Tit-bits: Education

The Minister may be right in preferring a studious, even cautious approach where complex questions call for it, but incumbents, lobbyists, administrators, trade unions, stakeholders and inertia risk soon to swathe the incumbent in short-termism, micro-management, problem-solving and fire-fighting

We were among those who believed that the education, research, technical training and human resource development portfolio, however vast its combined scope and the institutions under its purview, led by an articulate and knowledgeable campaigner, held hope that an articulated vision and a coherent road-map for change could be in the pipeline. True, in an era of ad-hoc political nominees and appointees, the couple of nominations at operational and institutional level have not shocked. But neither the grace period, nor the budget exercise, nor even the follow-up activities of the Ministry, demonstrate convincingly that authorities have yet got to grips with planning the future.

It is not rocket science yet one feels that the novelty of the first few months in office will soon wear off. The Minister may be right in preferring a studious, even cautious approach where complex questions call for it, but incumbents, lobbyists, administrators, trade unions, stakeholders and inertia risk soon to swathe the incumbent in short-termism, micro-management, problem-solving and fire-fighting. Budget allocations to tertiary institutions and the recent warning note issued this Tuesday, from the Ministry to State Colleges, whatever the merits of content or method, seem to exemplify the point. We earnestly hope future actions will prove us wrong.

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BBC saga

In the Bramer Bank-BAI Group saga, we have been witness to a spectacular series of events and several storylines seem to emerge. The first is the official line taken by SAJ and the Minister of Finance, which says government became aware of a massive “Ponzi scheme” running into 25 billion Rs or more, likely to cause huge damage to the financial system, bank depositors and insurance policy-holders imposing urgent steps to prevent such comprehensive damage while restoring minimum trust of the public.

The Bramer Bank was short of liquidity, failed to inject requested cash reserves and its balance sheet was weak, explained later the newly appointed Governor of the Bank of Mauritius and its banking licence was consequently withdrawn. “Incestuous relationships” between the Bramer and its affiliate BAI meant immediate prudential appointment of Conservators at the BAI to safeguard policyholders. Receiver-managers and conservators have now to establish or confirm the real state of finances, assets and liabilities in both institutions and their network of interlocking companies, a giant maze.

Nobody would quibble with a government, saddled with alleged unexpected urgency, trying bravely to stem such an impending implosion that could fell down many sister companies in a complex web of entities under the BAI umbrella. Neither with a ruling regime that was riding a campaign pledge of “met l’odre” in all manner of institutions, which it said had become derelict in their normal duties, most notably the Bank of Mauritius, the Financial Services Commission, the MRA or the Financial Intelligence Unit.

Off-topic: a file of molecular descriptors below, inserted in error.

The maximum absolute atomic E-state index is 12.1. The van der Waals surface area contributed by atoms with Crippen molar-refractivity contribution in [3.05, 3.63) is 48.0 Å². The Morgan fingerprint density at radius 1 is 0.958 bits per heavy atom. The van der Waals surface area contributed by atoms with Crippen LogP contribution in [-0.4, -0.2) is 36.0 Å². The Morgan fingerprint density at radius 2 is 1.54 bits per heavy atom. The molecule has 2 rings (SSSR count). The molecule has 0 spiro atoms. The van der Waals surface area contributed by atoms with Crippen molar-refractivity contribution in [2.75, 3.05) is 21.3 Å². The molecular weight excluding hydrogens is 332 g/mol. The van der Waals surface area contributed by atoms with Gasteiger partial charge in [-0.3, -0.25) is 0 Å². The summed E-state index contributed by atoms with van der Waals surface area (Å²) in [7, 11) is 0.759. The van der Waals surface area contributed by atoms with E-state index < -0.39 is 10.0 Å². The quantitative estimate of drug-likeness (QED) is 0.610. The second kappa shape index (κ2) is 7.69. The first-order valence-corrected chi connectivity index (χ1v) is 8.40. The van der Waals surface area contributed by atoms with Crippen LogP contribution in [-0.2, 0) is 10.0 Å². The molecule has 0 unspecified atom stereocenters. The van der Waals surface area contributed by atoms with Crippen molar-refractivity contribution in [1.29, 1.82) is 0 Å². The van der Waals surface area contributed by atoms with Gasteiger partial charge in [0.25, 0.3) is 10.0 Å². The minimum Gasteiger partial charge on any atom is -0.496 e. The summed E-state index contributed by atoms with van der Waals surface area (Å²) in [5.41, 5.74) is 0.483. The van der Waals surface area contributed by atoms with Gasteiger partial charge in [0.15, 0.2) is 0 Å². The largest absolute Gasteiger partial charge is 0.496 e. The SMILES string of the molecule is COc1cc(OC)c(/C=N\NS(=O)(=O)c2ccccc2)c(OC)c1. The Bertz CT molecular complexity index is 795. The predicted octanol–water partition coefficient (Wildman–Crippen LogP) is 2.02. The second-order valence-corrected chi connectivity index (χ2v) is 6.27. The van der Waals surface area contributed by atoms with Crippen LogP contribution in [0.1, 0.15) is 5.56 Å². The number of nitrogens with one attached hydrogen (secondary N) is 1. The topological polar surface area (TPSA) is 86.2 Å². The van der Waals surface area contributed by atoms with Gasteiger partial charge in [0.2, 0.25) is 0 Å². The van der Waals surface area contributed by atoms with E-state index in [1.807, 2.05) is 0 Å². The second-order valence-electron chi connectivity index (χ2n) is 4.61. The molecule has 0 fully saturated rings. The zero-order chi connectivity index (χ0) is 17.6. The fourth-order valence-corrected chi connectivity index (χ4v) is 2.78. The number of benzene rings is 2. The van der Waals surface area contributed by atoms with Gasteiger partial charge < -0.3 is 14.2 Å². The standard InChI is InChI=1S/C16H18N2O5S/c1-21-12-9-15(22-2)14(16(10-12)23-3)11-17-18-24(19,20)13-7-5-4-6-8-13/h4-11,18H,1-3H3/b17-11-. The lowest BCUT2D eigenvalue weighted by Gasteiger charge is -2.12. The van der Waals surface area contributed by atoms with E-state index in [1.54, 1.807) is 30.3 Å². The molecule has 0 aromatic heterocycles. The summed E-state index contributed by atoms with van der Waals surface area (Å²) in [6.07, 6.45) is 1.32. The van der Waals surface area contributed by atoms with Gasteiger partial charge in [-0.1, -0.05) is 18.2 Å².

Few in the local oligarchy and conglomerates, who have assisted to the rise of an astute businessman with international connections, who started his business and fought for a place under the local sun thirty years ago would really sympathise. Neither the Leader of the Opposition in Parliament. The international community, rather blasé with our repeated stories of uncertain banks and their inevitable closures, often at public purse costs, including the likes of Delphis, BCCI, Habib Bank (Zurich), South-East Asian Bank, BNP (IO), would barely twitch more than an eyebrow, more of the same!…

What seems to emerge is that the BAI Group developed its wings in the early years of this century, expanding its ambit, perhaps overstretching itself and surely far too reliant on internal support between sister companies, most notably the BAI and Bramer Bank. Some papers have reported that the scale of internal lendings had reached an astounding and thoroughly unhealthy 85% in 2005 and decreased progressively in the past fifteen years to 58% in December last.

Were this the case, internally fuelled growth of the Group and its expansion have occurred under the stewardship of several Ministers of Finance and the plethora of regulatory institutions, none of whom had seen evidence of today’s reported scam or “Ponzi” schemes. Were blame to be dished around, there would be lots of accounting required since at least 2000. Former Finance Minister Xavier Duval and receiver-managers have been extremely cautious towards allegations of a Ponzi scheme even before any due diligence and forensic examination has been conducted.

Information trickling out suggests that the Bramer Bank may have been placed in a difficult treasury position late last year through removal of government funds and the consequential spread of rumours that prevented Bramer from raising inter-bank liquidity locally. Aside from possible management excesses, this was the chink in the BAI-Bramer armoury and some may rightly feel that neither intra-Group relations nor over-reliance of the Bramer on government placements were sound policy in the first place.

Be that as it may, it simply exposed the Group to political vagaries that could be exploited to the hilt by any incoming government. As matters stand in such a complex setup of high finance, the increasing popular perception is that the Lepep government felt it within its mandate to do so and this is a disturbing variance with the official storyline.

* Published in print edition on 11 April  2015

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